In my last email, I discussed the importance of implementing events to improve your overall digital marketing strategy. Now, let’s take things one step further and discuss how to create experiences based on the events fired on your site.
Determining when to target an experience based on an event
Millions of events are fired on-site every day, providing lots of targeting opportunities. Here are two approaches to utilizing these informative actions:
- Use an event that was fired to target users in-session
- Create an audience of users who fired a certain event and target them at a later stage
Events are versatile and selecting which type will depend on both the hypothesis you are trying to prove and the campaign you are preparing to create.
In-session event segmentation
Events can be used as experience targeting and triggering conditions. When creating an experience, these conditions apply to actions that have taken place in the current session. This means, information gathered from events – such as clicks on a CTA button, hovers over banners, and search query submissions – allow you to personalize in real-time.
Let’s dive deeper into a few of these in-session events and how you can use them for experience targeting:
Leveraging the add-to-wishlist event for reminders
Users often use the wishlist, or a “save for later” function, as bookmarks, storing items they are interested in but may not be ready to purchase. However, the reality is: shoppers often forget about these products.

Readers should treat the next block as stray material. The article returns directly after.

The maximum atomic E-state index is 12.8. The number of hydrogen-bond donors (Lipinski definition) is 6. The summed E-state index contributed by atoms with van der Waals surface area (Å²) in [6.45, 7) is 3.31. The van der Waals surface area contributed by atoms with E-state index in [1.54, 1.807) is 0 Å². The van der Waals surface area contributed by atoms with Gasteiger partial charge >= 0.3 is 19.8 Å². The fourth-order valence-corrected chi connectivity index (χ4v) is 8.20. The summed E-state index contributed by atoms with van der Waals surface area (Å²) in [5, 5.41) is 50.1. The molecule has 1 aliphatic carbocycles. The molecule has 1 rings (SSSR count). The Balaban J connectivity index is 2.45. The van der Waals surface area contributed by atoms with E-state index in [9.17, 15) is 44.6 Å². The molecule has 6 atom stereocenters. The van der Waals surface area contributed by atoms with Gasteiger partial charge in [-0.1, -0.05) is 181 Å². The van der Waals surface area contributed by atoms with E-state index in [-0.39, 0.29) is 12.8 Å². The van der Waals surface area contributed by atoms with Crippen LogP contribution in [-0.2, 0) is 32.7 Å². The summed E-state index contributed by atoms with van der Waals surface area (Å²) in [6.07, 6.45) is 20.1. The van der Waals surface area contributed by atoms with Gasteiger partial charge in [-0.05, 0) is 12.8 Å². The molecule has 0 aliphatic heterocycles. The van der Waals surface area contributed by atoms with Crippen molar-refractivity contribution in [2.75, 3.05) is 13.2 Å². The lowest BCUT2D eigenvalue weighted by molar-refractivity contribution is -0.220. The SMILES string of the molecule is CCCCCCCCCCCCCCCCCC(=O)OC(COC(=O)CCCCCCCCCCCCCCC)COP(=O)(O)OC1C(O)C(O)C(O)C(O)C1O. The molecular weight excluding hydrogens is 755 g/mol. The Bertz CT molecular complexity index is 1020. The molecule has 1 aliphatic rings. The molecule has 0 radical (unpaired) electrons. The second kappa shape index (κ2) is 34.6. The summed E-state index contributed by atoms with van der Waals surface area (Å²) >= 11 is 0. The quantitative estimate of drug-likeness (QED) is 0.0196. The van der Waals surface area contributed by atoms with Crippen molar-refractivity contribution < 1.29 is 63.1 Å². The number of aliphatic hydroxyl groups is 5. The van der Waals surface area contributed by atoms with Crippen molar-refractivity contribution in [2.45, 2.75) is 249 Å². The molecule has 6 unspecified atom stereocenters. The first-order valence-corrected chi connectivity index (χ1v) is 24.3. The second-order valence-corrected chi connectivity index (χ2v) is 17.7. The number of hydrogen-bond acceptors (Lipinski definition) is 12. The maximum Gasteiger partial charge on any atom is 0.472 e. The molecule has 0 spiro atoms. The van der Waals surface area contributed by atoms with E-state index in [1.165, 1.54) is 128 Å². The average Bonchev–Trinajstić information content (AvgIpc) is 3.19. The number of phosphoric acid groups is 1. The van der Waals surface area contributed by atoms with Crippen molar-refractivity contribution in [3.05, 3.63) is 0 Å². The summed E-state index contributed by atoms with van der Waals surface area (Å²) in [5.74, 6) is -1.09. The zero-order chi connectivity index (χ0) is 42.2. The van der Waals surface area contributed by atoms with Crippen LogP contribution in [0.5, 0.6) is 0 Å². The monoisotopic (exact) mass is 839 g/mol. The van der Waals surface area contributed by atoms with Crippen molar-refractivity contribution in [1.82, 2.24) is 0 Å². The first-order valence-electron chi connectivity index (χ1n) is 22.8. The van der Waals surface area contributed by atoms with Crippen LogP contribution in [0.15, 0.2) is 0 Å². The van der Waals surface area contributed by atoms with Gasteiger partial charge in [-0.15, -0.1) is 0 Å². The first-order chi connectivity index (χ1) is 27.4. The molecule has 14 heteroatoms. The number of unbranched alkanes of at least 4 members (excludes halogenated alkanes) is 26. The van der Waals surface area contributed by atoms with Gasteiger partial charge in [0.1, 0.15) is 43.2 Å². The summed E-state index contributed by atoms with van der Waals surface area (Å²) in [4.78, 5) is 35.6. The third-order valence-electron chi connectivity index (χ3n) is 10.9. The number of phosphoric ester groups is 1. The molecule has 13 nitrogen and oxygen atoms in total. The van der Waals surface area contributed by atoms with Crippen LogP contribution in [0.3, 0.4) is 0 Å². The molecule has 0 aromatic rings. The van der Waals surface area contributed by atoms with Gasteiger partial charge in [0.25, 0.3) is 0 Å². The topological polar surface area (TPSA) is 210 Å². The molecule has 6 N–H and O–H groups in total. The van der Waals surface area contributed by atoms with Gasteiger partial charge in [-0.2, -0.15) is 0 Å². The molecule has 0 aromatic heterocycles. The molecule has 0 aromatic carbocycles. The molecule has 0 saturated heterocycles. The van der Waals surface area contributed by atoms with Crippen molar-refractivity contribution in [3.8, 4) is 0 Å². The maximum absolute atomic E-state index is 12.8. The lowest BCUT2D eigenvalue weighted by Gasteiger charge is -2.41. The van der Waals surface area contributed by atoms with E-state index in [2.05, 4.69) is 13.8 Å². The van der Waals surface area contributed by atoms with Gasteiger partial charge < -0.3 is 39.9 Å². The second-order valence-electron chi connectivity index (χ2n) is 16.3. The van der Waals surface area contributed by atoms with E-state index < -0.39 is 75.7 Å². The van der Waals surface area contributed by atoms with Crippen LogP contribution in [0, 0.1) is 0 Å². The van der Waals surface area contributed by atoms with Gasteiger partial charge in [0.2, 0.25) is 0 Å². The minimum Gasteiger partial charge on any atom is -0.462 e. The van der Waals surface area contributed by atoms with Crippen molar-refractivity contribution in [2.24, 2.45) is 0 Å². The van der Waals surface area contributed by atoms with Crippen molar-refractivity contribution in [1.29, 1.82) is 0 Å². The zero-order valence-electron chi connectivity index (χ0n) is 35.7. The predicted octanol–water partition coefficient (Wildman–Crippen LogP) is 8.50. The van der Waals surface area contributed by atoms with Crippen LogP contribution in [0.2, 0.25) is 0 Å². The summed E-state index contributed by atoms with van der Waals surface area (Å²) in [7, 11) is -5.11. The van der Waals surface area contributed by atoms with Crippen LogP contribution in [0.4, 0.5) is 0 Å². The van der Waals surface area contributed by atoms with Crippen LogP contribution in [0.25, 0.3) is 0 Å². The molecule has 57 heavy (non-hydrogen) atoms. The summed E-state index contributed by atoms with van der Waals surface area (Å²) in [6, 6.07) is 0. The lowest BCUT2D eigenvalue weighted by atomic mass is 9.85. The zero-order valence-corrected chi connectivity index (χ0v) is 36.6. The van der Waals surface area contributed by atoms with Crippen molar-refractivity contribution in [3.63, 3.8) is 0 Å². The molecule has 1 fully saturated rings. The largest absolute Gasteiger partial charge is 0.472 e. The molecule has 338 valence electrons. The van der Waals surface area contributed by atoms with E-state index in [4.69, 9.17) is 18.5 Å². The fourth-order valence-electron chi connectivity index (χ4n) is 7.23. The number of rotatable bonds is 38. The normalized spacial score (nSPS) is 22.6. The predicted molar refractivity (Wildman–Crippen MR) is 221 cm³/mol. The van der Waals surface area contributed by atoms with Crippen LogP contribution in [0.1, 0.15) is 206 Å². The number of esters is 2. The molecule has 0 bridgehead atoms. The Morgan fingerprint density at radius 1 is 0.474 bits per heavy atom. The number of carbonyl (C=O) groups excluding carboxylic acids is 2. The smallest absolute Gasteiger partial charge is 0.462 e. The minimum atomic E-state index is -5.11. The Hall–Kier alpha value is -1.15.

By creating an event that fires when a user adds a product to one or both of these lists, you can better act on this behavior during the same session. For example, if the user shows signs of site abandonment, use an overlay that features their wishlist products to encourage them to purchase all, a few, or even one of the items.
Using a clicked promo event to optimize checkout
Coupons or discount codes are excellent incentives to drive conversions, often serving as the perfect nudge users need to make a purchase decision. Implementing an event when a user clicks on a promo code informs you of when a user has taken this action.
Consider using a top banner notification as well as a special promo field on the checkout page to ensure users take advantage of the discount(s) available to them and encourages them to complete their transactions.
Audience-based event segmentation
Event interactions that have occurred in previous sessions facilitate an opportunity to build audiences you can target. This data, along with additional behavior cues– specifically purchases and product views – provides a great way to create a high-intent or another valuable user group to deliver personalized experiences to when the members of the segment return to the site.
Let’s explore an example of an experience using audience-based events segmentation:
Identifying bargain shoppers in order to drive conversion
A user who constantly browses the sale and clearance categories is likely to be a bargain shopper. Set up events for each one of these interaction types (clicking on the sale or clearance categories or browsing on either of these pages) or alternatively, use the same event for both. Then, create an audience comprised of users who have triggered one or more of these events at least two or three times.
At a later stage, target these users with experiences that highlight price reductions, sale events, or low budget product recommendations.
Question of the week: Do you and your team target bargain shoppers? If so, how? If not, why not? Share your thoughts with us here.
Customer Success Communications Manager
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